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Dapper Dan and GAP Reunite for Biggest “DAP GAP” Collection Yet

After selling out previous lines of special-edition DAP GAP hoodies and loungewear, Harlem fashion innovator Dapper Dan and GAP are back with a new collection for Spring 2024. This 22-piece range builds on the collaboration’s sweat sets, entering new product categories with a number of denim ensembles inspired by the original cowboy — and filled with Dap’s signature logomania.

Central to the collection, the DAP GAP logo hoodie appears in four new colorways, as part of the designer’s goal to “destigmatize” the silhouette in his community. “At certain points in history, the hoodie had been used to represent the dark side of our culture, so this partnership with GAP presents it in a way that shows you can wear a hoodie and be fly, be international, and elegant,” said Dan. “This new installation also symbolizes universal love and unity.”

Elsewhere, denim kimono jackets, Western-style button-down shirts, embroidered cotton Oxford shirts and houndstooth denim jackets supply the wardrobe for this season’s countrified DAP GAP clientele. Like the duo’s last collab, this latest collection also includes a number of GapKids items, like hoodies and branded stuffed animals.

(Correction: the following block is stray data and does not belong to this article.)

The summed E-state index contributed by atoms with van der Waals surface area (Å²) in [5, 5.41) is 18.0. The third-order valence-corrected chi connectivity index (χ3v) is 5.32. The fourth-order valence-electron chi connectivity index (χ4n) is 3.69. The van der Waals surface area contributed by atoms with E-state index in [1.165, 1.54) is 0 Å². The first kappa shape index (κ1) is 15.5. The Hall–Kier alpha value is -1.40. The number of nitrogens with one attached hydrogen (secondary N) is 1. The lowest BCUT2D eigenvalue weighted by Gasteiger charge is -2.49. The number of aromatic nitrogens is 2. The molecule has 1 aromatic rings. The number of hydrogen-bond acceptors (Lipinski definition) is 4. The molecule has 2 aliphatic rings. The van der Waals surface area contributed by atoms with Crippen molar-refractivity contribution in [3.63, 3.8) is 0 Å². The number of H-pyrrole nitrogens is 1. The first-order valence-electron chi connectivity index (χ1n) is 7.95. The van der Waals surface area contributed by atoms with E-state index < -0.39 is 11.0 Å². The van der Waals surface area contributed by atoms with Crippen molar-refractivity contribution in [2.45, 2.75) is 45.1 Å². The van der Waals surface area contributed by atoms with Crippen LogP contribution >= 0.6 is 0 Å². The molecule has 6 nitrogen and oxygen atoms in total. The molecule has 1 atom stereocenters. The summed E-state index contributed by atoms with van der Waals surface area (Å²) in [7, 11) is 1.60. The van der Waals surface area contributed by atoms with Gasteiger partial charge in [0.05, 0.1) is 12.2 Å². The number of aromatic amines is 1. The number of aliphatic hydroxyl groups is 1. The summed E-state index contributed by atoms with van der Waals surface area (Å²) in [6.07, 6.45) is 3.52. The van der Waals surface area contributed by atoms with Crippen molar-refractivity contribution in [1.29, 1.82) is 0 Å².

“We are in the present preparing for the future because this brand, this collaboration, is about bringing everybody together,” Dap added. “We were some of the original cowboys. But we are also the faces of the world to come — we are the urban cowboys.”

Notably, Dap enlisted the residents of Harlem’s historic Graham Court to star in the collection’s campaign, which includes both photography and a 60-second film shot by Ghanaian-American creative Joshua Kissi.

Below, Hypebeast spoke with Dapper Dan about his Western inspirations, the making of his largest-ever collection with Gap and the future of his partnership with the brand.

Can you tell us about the inspiration behind your Western pieces this season?

It’s about the Black Cowboys of the West. It’s Black History Month, and so few people of color know about the original cowboys. They were called cowboys because they were African American, but they were called cowhands when Europeans became involved in “winning the West,” as I call it. Ironically, I learned afterwards that my idol, Ralph Lauren, started a GAP collection with the Western theme. The universe seems to be tapping me in.